I was SORE this week, guys.  Sore in a good way!  I mixed up my routine a bit from the last couple of weeks solely for scheduling reasons, and it proved to be just enough to keep me on my toes.  I like to keep my weekly workout schedule somewhat consistent for planning purposes, but really this week proved why it’s totally worth it to switch gears on occasion.  With Chris away this week, I was trying to make sure I maximized my time at home with Finnegan, so I opted for morning HIIT classes and an earlier evening spin class (on a different day, with a different instructor).  This meant missing a format I really like, however it also meant attending a couple of other formats I really like that I haven’t been to in some time.  I struggled through the workouts in a good way because I hadn’t done them in a while!
Also, apparently according to the article, mornings really are the best time to burn!
Of course, if I don’t go in the evening with my mom at least once a week or so, she’ll be really sad.  She is not a morning person and won’t hit up 6:15am with me!

November check-in: Modified goals

Taking a break on the London trip report. It’s gotten longer and more unwieldy than I anticipated, and I’ve started chunking it out based on experiences rather than timeline – it seems to flow better that way.

Anyway, as I mentioned previously I have been scaling back the amount and intensity of my workouts – HIIT limited to 3x/week, no committing to races I hadn’t already signed up for through the end of the year (this one is hard – a lot of friends are running Stockadeathon and that race is a perennial favorite of mine), and trying to incorporate meaningful cross-training (i.e., spin, yoga). I did join a step challenge for the month of November, with a personal goal of 15,000 steps/day. Yesterday I got over 23,000 – this included two long walks with Finnegan, walk to and from work, and a 3 mile run. Today, no run and I had to drive, so I’m worried I won’t break 10,000. I am planning on taking Finnegan for a walk after my board meeting tonight, as the weather is nice. Tomorrow it’s going to rain. This will be a tough goal, but that’s why I set it.

While Chris is away, these are the types of pleading looks I get to take him on a walk!

I mentioned that I hadn’t been feeling as much pain in my hip. I ran the Squirrelly Six Miler on Sunday with some friends (I had previously signed up!), and I took it relatively slow. It was a trail race and I hadn’t run trails since Ragnar, and it was quite muddy making the downhills – where I typically like to make up time after speed-hiking the uphills – mildly treacherous. The last 3/4 of a mile, after the last big downhill, are relatively flat (if anything, still slightly downhill, but not steep), so I took off at that point.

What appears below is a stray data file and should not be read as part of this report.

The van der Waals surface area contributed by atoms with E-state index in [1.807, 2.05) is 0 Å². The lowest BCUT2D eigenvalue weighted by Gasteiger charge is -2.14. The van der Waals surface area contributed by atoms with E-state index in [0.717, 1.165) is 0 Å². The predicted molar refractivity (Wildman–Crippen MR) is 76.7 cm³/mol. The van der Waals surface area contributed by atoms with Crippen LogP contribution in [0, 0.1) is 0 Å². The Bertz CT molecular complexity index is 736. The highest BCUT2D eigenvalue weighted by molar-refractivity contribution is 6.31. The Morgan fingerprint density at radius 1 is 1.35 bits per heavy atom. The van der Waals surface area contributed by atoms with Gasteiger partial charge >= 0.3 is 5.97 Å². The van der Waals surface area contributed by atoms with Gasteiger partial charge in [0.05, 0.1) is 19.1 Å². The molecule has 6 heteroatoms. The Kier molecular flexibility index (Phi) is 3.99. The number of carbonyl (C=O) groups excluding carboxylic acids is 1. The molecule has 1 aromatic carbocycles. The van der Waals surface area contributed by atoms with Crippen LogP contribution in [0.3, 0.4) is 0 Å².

This view. Even on a cloudy day. Hard not to stop and take it in.

I did feel some soreness in my hip toward the end, telling me that I had made the right call in continuing my stepped-back (for me) schedule as I am clearly not 100 percent healed. But I am getting there! In fact, after All The Steps yesterday, my OTHER hip/glute had some mild soreness – nothing that persisted, but maybe a sign that everything is finally starting to equalize? One step at a time, as they say.

I was supposed to run with a couple of friends Tuesday night, but both had separate work issues come up end of day, so I ended up running by myself. Truth be told, I didn’t have the best day at work myself and was pretty upset, so I decided to use the solo run as therapy. As always, it helped, and helped me work through a liveable solution and centered me. However, I was watching the clock pretty closely on this run and was pretty frustrated with my speed. I know there are good reasons I’ve slowed down some and it’s going to take me some time to get back to where I was before, but it was still disheartening. (Though, overall, the run was healing.)

And then Wednesday morning happened. I did a HIIT class before work, and our “Afterburn” – the last 2-4 min of class that is an all-out exercise once our circuit is complete – included a 60s push up hold. A push up hold is similar to a plank, except you bend your elbows. Even the instructor said this was tough and advised to do what we could and then drop to our knees. I’ve been struggling with core strength lately, but my push ups have been stronger recently (thanks to the 22 Push Up Challenge that I completed in August). I got into position, and thought, “OK, this is hard, but let’s see if I can hold this for at least 30 seconds.” Then we got to 30 seconds (sooner than I thought based on my internal counting – apparently that slows down when my brain is focused on a tough exercise!), and I thought, maybe 45 seconds? “GOOD, Jen!” the instructor says, and though I don’t look up, I wonder if I’m the only one left on my toes. “TEN SECONDS!” she shouts. OMG, I’ve GOT THIS.

I collapsed when she said we were done. But I stayed up for the full 60s. On my toes. I still don’t know if I was the only one in class that did it, but part of me wants to pretend that I was.

Later that morning, I pulled up Timehop and found this:


4 years ago, I did 20 minute workout videos a 2-3 times a week and could run 5 miles max. And look at me now. It’s been a long road, but it’s a worthwhile one, and sometimes the uphills are steep and the downhills are muddy, but then sometimes that finisher is primed for coasting.